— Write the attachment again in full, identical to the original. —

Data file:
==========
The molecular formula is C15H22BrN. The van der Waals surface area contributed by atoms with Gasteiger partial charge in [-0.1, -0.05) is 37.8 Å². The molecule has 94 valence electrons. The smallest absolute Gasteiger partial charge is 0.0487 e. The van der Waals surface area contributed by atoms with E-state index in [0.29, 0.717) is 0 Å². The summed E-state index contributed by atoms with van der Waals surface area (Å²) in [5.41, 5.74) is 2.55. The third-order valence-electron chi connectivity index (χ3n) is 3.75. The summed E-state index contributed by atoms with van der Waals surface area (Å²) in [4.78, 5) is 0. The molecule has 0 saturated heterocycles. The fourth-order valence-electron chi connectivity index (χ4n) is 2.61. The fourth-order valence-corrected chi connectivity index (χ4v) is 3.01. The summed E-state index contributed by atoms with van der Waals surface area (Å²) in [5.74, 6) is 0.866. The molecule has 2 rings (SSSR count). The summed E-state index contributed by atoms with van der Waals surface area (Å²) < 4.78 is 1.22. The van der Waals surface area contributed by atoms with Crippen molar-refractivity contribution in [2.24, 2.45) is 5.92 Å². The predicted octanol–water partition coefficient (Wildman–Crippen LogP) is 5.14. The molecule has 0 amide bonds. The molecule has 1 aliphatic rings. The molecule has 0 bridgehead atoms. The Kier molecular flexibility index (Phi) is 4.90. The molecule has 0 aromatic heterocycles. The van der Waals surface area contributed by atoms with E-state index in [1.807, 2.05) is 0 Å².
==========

The molecular formula is C15H22BrN. The van der Waals surface area contributed by atoms with Gasteiger partial charge in [-0.1, -0.05) is 37.8 Å². The molecule has 94 valence electrons. The smallest absolute Gasteiger partial charge is 0.0487 e. The van der Waals surface area contributed by atoms with E-state index in [0.29, 0.717) is 0 Å². The summed E-state index contributed by atoms with van der Waals surface area (Å²) in [5.41, 5.74) is 2.55. The third-order valence-electron chi connectivity index (χ3n) is 3.75. The summed E-state index contributed by atoms with van der Waals surface area (Å²) in [4.78, 5) is 0. The molecule has 0 saturated heterocycles. The fourth-order valence-electron chi connectivity index (χ4n) is 2.61. The fourth-order valence-corrected chi connectivity index (χ4v) is 3.01. The summed E-state index contributed by atoms with van der Waals surface area (Å²) in [5.74, 6) is 0.866. The molecule has 2 rings (SSSR count). The summed E-state index contributed by atoms with van der Waals surface area (Å²) < 4.78 is 1.22. The van der Waals surface area contributed by atoms with Crippen molar-refractivity contribution in [2.24, 2.45) is 5.92 Å². The predicted octanol–water partition coefficient (Wildman–Crippen LogP) is 5.14. The molecule has 0 amide bonds. The molecule has 1 aliphatic rings. The molecule has 0 bridgehead atoms. The Kier molecular flexibility index (Phi) is 4.90. The molecule has 0 aromatic heterocycles. The van der Waals surface area contributed by atoms with E-state index in [1.807, 2.05) is 0 Å².